I had the pleasure of visiting one of Tucson’s signature locales, Sabino Canyon, on Saturday evening and Sunday afternoon. The first journey was taken with a group of Baha’i friends and some children from an apartment complex, not far from the home of one of my friends.
Above is the Sabino Canyon Visitors’ Center, operated by the U.S. Forest Service. Below are two shots of our happy group.
The vigilance of my friend, Annick, kept everyone together.
We enjoyed a sweeping vista, from the overlook near our designated picnic spot.
This was my own introduction to Sabino Canyon, and after a restful night and a scrumptious breakfast at Blue Willow Cafe, I headed back to the canyon, for a loop hike.
Rocks abound, as always. Some of them used to be trees.
The ridge above leads to Tucson’s own Cathedral Rock, 5 miles to the northwest.
Sabino Canyon was the site of a dam, until the 1980’s. Now the dam, and its “lake”, are but relics of an experiment in irrigation.
The scenes here are but a taste of the marvels that await the visitor to Tucson. It will be an interesting winter and spring, across this city and across our beautiful state. Stay tuned.
Another of my Prescott ties is to the American Legion. When I’m home on a Sunday morning, the lure of a delicious brunch at the post becomes irresistible. So it was this past Sunday, and it was not just standard fare, but chicken-fried steak that was offered with eggs and hash browns. Baked apples were also available, respecting the spirit of October. Thus, the Oktoberfest spirit continued. Afterward, I did an act of service for a couple of friends in town. Then, it was time for Sedona. I headed for Cathedral Rock, and by the luck of the draw, I found there was parking to spare, in the usually jam-packed lot off Back O’ Beyond Road. I headed up to the rock, scrambling as far as the 2/3 point of the trail. There, I spent a few minutes meditating, while several others, of all ages were scooting their way up through the crevice that provides the safest route to the base of Cathedral Rock itself. I would sit and contemplate the action, both above and below me, twice that afternoon, but refrained from joining the fracas of machismo. I tend to follow my intuition more in Sedona than in some other places, and since my intuition has been on overdrive, in general, these past nineteen months, I sat and calmly took in my surroundings. Presenting Cathedral Rock:
Here is the crevice which one must follow to the second saddle of this formation.
I’ve been up worse trails, though, so some day, my intuition may well say- “Go for it”.
Near Cathedral Rock is the east-west Templeton Trail, a mostly flat mountain bike route, going from a housing area, three miles to the south, to a juncture with Cathedral Trail.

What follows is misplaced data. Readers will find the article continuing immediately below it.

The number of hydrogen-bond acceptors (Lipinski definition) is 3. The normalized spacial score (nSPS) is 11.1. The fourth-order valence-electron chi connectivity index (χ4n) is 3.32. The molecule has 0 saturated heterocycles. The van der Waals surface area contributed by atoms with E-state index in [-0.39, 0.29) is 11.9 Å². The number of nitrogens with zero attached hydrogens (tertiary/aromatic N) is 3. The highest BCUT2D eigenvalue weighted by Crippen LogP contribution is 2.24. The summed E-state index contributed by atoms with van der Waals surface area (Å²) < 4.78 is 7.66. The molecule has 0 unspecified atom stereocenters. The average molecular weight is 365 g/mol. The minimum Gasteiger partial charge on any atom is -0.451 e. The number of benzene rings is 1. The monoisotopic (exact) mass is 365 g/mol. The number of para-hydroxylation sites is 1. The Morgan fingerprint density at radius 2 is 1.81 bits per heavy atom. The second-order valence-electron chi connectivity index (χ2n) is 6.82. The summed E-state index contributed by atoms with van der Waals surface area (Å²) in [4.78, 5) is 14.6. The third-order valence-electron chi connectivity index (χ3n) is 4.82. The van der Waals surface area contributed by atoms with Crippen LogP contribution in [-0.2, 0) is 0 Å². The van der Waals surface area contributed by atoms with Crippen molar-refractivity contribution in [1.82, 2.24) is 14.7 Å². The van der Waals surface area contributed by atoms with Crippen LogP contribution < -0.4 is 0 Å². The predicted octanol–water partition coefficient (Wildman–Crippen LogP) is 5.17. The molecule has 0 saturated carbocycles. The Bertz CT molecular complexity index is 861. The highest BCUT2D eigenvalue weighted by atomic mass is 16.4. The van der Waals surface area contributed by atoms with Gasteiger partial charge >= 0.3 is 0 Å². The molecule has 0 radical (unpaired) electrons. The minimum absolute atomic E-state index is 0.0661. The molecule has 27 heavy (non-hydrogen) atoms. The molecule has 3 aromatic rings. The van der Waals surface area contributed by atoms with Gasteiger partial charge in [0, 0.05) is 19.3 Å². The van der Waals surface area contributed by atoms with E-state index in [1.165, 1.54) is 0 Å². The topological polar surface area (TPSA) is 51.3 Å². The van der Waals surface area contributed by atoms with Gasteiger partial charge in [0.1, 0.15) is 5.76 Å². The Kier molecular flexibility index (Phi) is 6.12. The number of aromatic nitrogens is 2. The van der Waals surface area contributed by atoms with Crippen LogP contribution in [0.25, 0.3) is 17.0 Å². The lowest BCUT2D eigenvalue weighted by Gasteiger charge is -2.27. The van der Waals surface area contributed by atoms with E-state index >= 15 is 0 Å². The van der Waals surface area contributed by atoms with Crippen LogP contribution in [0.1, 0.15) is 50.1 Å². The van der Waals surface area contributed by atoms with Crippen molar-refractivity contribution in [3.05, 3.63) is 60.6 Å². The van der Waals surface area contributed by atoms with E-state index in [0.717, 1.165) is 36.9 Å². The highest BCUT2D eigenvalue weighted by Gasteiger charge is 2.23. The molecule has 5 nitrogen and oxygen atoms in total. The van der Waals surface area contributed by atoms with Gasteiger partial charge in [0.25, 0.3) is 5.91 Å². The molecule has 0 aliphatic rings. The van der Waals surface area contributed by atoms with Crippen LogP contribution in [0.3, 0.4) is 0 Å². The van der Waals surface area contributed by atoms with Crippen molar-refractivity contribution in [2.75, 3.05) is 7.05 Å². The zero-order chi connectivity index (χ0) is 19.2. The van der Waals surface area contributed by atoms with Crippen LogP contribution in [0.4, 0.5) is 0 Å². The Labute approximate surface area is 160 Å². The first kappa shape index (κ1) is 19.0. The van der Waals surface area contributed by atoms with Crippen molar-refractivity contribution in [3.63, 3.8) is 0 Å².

It was here that I had two rather mystical experiences. The first was watching wind-blown spider web threads blowing in the wind, with the full sun as a backdrop. I could imagine they were supernatural creatures, come to visit with us on that blessed afternoon. I did sense a lot of spiritual energy at some points along the path.
The second eerie experience took place as I was heading back from this view of Chimney Rock. A group of four women and a man approached me, and asked how close they were to the south parking lot. Of course, I didn’t know. The uncanny part was, one of the younger women strikingly resembled Penny as a twenty-year-old. This took me for a loop, momentarily. As they left, the girl chuckled that it seemed I didn’t know quite what to make of her. If she only knew.
As the afternoon still seemed young, I took in Little Horse Trail, near Bell Rock and hiked it as far as Chicken Point. Here is the bench that leads up to Chicken Point.
Chicken Point lies straight ahead and to the left.
Below is a view of Submarine Rock, from Chicken Point.
Before heading back, in the fading light, I caught a glimpse of Chicken Point’s “guardian”.
The day was more than rewarding. I was left with so much to ponder, So I did what any overstimulated Prescottonian would do- I stopped at Leff-T’s Steakhouse, in Dewey, and had a steak fajita salad. In view of the heavy brunch, this helped me enjoy a carb-free supper, thus avoiding a Diabolical Diastolic, the following morning.
I have things to occupy me, besides hiking. The Red Cross Disaster Assistance Team for Yavapai County has become one of them, and indeed, it will be my main focus next weekend, as we have a training seminar.
On Saturday, I went, as I had promised, to a Health & Wellness Fair in Bagdad, AZ, as part of a Red Cross presence. It turned out I was the ONLY presence, but I’m sure we’ll get to the bottom of that, soon.
Bagdad is a small, spirited mining town, 50 miles west of Prescott. I bided my time by talking with a handful of people, both about the mission of the Red Cross and about the course of suffering among those in declining health. The somewhat flinty-eyed fair director seemed a bit suspicious of me, but offered me lunch anyway.
Here are some scenes which await the traveler, both in and en route to Bagdad. The first two scenes are just west of Kirkland, which lies halfway between Prescott and Bagdad.
These are sort of a gateway into the northwest arm of the Sonoran Desert, for which Bagdad and Wickenburg are the commercial centers.
Above are the Connell Mountains, north of Kirkland and Hillside. Below are a few scenes of the Sonoran Desert, just east of Bagdad.
This shrine is on a ranch, in the small settlement of Hillside, fifteen miles east of Bagdad.
The Bagdad Community Center itself is at the foot of Sanders Mesa.
On Saturday, it was a happening place.